By Richard Hoey
The NHS’s chief executive is scathing about GPs’ abilities to commission. But the managers’ manager must know his own lot haven’t done so well either, says Pulse editor By Richard Hoey
Sir David Nicholson, chief executive of the NHS, reportedly earns a tidy £252,000. But it doesn’t sound like that’s enough to persuade him he wants to stick it out at his job.
Not from the evidence of his speech at the NHS Confederation’s annual conference, anyway, where he used his biggest platform of the year to enthusiastically ridicule health secretary Andrew Lansley’s GP commissioning plans.
According to Sir David, GPs are nowhere near ready to take on 95% or more of PCTs’ commissioning roles (or around 80% of the entire NHS budget). In fact, he reckoned, even the very best GP commissioning groups, scored out of 10, would only get ‘about a three’.
It’s safe to imagine that Sir David’s comments won’t have secured him that peerage just yet. But while they presumably won’t go down well with Andrew Lansley, they may find more sympathy in other parts of Government, judging from the reported Treasury concerns over the GP commissioning plans.
And before we rush to outrage, he does have some semblance of a point. Expecting GPs to take on huge swathes of PCT commissioning just like that is hugely ambitious, and will scare the profession witless if it’s not done right.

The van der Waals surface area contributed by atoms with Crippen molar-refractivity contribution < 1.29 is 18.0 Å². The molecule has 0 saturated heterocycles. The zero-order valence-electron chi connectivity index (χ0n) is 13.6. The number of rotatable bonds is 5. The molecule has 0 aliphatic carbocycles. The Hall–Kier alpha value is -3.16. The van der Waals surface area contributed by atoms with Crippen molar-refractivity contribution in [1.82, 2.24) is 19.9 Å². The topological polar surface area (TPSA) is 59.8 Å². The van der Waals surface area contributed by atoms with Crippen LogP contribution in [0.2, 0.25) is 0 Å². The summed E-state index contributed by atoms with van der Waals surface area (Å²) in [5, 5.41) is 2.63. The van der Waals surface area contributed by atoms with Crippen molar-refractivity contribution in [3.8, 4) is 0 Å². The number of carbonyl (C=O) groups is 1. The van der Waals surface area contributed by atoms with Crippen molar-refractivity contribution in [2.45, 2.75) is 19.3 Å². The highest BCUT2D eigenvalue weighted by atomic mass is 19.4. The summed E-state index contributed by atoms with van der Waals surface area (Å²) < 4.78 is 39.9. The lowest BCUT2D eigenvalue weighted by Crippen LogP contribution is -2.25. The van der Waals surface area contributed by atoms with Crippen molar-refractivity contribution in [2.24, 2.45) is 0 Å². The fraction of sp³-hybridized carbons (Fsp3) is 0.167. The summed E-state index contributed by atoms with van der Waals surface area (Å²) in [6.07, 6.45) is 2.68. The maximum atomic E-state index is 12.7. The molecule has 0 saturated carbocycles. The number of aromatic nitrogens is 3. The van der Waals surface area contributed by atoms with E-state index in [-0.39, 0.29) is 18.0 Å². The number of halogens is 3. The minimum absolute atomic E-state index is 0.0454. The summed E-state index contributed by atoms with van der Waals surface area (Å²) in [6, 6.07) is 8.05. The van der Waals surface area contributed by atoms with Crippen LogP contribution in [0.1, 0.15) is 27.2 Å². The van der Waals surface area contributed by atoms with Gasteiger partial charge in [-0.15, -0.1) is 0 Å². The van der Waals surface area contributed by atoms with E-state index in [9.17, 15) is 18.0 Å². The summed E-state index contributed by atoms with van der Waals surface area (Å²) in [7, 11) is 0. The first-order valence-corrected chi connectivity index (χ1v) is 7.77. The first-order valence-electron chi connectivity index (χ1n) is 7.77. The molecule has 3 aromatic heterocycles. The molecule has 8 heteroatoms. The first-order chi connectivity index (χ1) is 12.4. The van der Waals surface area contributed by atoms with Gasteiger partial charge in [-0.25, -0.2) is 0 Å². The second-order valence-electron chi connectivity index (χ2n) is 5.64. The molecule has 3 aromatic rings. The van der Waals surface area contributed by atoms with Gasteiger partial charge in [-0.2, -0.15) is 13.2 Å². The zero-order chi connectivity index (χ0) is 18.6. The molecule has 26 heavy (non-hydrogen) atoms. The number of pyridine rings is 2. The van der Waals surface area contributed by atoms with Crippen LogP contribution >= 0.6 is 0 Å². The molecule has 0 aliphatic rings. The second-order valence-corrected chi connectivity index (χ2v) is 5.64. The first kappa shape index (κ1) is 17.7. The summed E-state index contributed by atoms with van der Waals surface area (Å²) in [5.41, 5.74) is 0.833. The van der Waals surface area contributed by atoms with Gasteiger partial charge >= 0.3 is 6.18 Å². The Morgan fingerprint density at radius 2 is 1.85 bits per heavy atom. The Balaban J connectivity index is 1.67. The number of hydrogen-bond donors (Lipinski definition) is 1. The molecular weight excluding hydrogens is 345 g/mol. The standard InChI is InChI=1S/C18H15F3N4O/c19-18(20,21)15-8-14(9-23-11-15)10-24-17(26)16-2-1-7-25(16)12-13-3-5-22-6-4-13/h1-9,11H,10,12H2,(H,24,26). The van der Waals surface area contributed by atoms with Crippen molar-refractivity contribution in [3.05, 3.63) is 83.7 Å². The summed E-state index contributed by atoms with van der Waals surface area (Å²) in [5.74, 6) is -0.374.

It will only work if there is proper managerial and back-office support, and proper incentives too. Most GPs are heading for six pay freezes in seven years, and if they’re going to throw time and energy into commissioning, they need to know they’ll get more for it than a pat on the back.
Where Sir David got it badly wrong is in what he chose to omit. Because, and I put this mildly, it is hardly as though PCTs have covered themselves in glory with their commissioning in recent years, is it?
Certainly not from the evidence of out-of-hours services, which in some areas of the country have teetered at the edge of shambles since GPs opted out of responsibility for provision, back in 2004.
It is going to be a very steep learning curve for GPs to take over as the NHS’s preferred commissioners. But that doesn’t mean GPs won’t make a decent stab at it, and certainly doesn’t mean they can’t do a better job than what has come before.
By Richard Hoey, Pulse editor